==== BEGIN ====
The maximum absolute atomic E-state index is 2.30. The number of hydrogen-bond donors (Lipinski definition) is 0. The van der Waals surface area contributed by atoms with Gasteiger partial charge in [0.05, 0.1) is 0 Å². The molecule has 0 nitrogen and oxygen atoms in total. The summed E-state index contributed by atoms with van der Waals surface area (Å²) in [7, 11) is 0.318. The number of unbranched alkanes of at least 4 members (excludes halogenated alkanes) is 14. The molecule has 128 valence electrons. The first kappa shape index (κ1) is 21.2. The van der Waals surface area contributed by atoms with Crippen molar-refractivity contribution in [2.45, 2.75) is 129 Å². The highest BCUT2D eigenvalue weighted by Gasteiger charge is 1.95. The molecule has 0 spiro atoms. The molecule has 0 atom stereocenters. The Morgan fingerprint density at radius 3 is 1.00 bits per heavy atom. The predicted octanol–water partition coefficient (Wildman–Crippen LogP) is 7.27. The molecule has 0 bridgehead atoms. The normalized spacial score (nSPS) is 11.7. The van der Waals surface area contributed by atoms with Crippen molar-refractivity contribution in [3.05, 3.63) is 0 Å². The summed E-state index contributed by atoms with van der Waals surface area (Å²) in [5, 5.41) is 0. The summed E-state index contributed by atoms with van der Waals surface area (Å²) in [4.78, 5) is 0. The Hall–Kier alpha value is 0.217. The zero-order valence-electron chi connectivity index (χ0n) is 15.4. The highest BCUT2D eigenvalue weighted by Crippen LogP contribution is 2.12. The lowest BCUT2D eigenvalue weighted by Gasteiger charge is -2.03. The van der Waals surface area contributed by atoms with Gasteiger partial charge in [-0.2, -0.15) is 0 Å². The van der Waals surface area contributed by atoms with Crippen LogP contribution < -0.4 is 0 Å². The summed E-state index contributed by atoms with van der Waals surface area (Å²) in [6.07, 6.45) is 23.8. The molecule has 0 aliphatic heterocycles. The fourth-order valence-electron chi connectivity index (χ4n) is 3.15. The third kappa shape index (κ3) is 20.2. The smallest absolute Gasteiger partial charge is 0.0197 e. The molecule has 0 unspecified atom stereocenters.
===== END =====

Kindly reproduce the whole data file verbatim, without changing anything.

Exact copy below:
The maximum absolute atomic E-state index is 2.30. The number of hydrogen-bond donors (Lipinski definition) is 0. The van der Waals surface area contributed by atoms with Gasteiger partial charge in [0.05, 0.1) is 0 Å². The molecule has 0 nitrogen and oxygen atoms in total. The summed E-state index contributed by atoms with van der Waals surface area (Å²) in [7, 11) is 0.318. The number of unbranched alkanes of at least 4 members (excludes halogenated alkanes) is 14. The molecule has 128 valence electrons. The first kappa shape index (κ1) is 21.2. The van der Waals surface area contributed by atoms with Crippen molar-refractivity contribution in [2.45, 2.75) is 129 Å². The highest BCUT2D eigenvalue weighted by Gasteiger charge is 1.95. The molecule has 0 spiro atoms. The molecule has 0 atom stereocenters. The Morgan fingerprint density at radius 3 is 1.00 bits per heavy atom. The predicted octanol–water partition coefficient (Wildman–Crippen LogP) is 7.27. The molecule has 0 bridgehead atoms. The normalized spacial score (nSPS) is 11.7. The van der Waals surface area contributed by atoms with Crippen molar-refractivity contribution in [3.05, 3.63) is 0 Å². The summed E-state index contributed by atoms with van der Waals surface area (Å²) in [5, 5.41) is 0. The summed E-state index contributed by atoms with van der Waals surface area (Å²) in [4.78, 5) is 0. The Hall–Kier alpha value is 0.217. The zero-order valence-electron chi connectivity index (χ0n) is 15.4. The highest BCUT2D eigenvalue weighted by Crippen LogP contribution is 2.12. The lowest BCUT2D eigenvalue weighted by Gasteiger charge is -2.03. The van der Waals surface area contributed by atoms with Gasteiger partial charge in [-0.2, -0.15) is 0 Å². The van der Waals surface area contributed by atoms with Crippen LogP contribution < -0.4 is 0 Å². The summed E-state index contributed by atoms with van der Waals surface area (Å²) in [6.07, 6.45) is 23.8. The molecule has 0 aliphatic heterocycles. The fourth-order valence-electron chi connectivity index (χ4n) is 3.15. The third kappa shape index (κ3) is 20.2. The smallest absolute Gasteiger partial charge is 0.0197 e. The molecule has 0 unspecified atom stereocenters.